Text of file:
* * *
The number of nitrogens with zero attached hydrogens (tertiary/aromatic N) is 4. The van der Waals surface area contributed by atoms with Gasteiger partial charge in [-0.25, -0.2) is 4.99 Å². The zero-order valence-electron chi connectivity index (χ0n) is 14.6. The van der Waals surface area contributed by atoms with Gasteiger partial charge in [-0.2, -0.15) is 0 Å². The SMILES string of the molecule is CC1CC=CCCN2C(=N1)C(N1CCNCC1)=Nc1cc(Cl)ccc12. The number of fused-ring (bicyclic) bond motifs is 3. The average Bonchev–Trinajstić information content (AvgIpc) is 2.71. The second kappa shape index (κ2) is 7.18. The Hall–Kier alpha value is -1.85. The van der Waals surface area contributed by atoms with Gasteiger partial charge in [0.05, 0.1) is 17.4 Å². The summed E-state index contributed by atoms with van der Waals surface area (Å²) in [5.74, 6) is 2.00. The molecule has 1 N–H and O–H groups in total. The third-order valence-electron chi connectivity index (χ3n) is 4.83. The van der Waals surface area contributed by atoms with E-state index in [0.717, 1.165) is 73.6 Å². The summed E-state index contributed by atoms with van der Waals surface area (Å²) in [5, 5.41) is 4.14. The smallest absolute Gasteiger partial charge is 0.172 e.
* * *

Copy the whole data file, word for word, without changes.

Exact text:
The number of nitrogens with zero attached hydrogens (tertiary/aromatic N) is 4. The van der Waals surface area contributed by atoms with Gasteiger partial charge in [-0.25, -0.2) is 4.99 Å². The zero-order valence-electron chi connectivity index (χ0n) is 14.6. The van der Waals surface area contributed by atoms with Gasteiger partial charge in [-0.2, -0.15) is 0 Å². The SMILES string of the molecule is CC1CC=CCCN2C(=N1)C(N1CCNCC1)=Nc1cc(Cl)ccc12. The number of fused-ring (bicyclic) bond motifs is 3. The average Bonchev–Trinajstić information content (AvgIpc) is 2.71. The second kappa shape index (κ2) is 7.18. The Hall–Kier alpha value is -1.85. The van der Waals surface area contributed by atoms with Gasteiger partial charge in [0.05, 0.1) is 17.4 Å². The summed E-state index contributed by atoms with van der Waals surface area (Å²) in [5.74, 6) is 2.00. The molecule has 1 N–H and O–H groups in total. The third-order valence-electron chi connectivity index (χ3n) is 4.83. The van der Waals surface area contributed by atoms with E-state index in [0.717, 1.165) is 73.6 Å². The summed E-state index contributed by atoms with van der Waals surface area (Å²) in [5, 5.41) is 4.14. The smallest absolute Gasteiger partial charge is 0.172 e.